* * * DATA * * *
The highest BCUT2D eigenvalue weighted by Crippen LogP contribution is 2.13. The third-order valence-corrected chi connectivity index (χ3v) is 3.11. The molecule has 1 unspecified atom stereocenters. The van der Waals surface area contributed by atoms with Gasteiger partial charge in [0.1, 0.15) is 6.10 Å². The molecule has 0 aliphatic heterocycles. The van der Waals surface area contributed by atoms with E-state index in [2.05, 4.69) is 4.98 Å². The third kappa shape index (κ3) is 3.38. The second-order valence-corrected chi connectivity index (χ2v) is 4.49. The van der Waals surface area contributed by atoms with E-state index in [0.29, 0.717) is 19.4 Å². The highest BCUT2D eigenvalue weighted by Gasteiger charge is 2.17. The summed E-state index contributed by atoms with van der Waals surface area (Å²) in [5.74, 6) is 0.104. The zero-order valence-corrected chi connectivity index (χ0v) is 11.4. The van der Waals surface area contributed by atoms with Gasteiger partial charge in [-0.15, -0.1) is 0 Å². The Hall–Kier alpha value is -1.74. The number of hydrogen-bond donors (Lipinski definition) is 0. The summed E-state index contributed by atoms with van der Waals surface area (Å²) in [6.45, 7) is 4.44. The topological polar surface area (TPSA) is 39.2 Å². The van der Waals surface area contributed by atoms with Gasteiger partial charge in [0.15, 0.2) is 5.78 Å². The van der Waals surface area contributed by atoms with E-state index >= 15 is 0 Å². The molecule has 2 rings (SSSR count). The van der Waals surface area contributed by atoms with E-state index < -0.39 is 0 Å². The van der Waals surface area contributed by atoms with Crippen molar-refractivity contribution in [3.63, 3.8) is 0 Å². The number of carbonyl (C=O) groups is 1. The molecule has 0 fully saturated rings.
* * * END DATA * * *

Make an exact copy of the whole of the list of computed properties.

The highest BCUT2D eigenvalue weighted by Crippen LogP contribution is 2.13. The third-order valence-corrected chi connectivity index (χ3v) is 3.11. The molecule has 1 unspecified atom stereocenters. The van der Waals surface area contributed by atoms with Gasteiger partial charge in [0.1, 0.15) is 6.10 Å². The molecule has 0 aliphatic heterocycles. The van der Waals surface area contributed by atoms with E-state index in [2.05, 4.69) is 4.98 Å². The third kappa shape index (κ3) is 3.38. The second-order valence-corrected chi connectivity index (χ2v) is 4.49. The van der Waals surface area contributed by atoms with E-state index in [0.29, 0.717) is 19.4 Å². The highest BCUT2D eigenvalue weighted by Gasteiger charge is 2.17. The summed E-state index contributed by atoms with van der Waals surface area (Å²) in [5.74, 6) is 0.104. The zero-order valence-corrected chi connectivity index (χ0v) is 11.4. The van der Waals surface area contributed by atoms with Gasteiger partial charge in [-0.15, -0.1) is 0 Å². The Hall–Kier alpha value is -1.74. The number of hydrogen-bond donors (Lipinski definition) is 0. The summed E-state index contributed by atoms with van der Waals surface area (Å²) in [6.45, 7) is 4.44. The topological polar surface area (TPSA) is 39.2 Å². The van der Waals surface area contributed by atoms with Gasteiger partial charge in [0.15, 0.2) is 5.78 Å². The van der Waals surface area contributed by atoms with E-state index >= 15 is 0 Å². The molecule has 2 rings (SSSR count). The van der Waals surface area contributed by atoms with E-state index < -0.39 is 0 Å². The van der Waals surface area contributed by atoms with Crippen molar-refractivity contribution in [3.63, 3.8) is 0 Å². The number of carbonyl (C=O) groups is 1. The molecule has 0 fully saturated rings.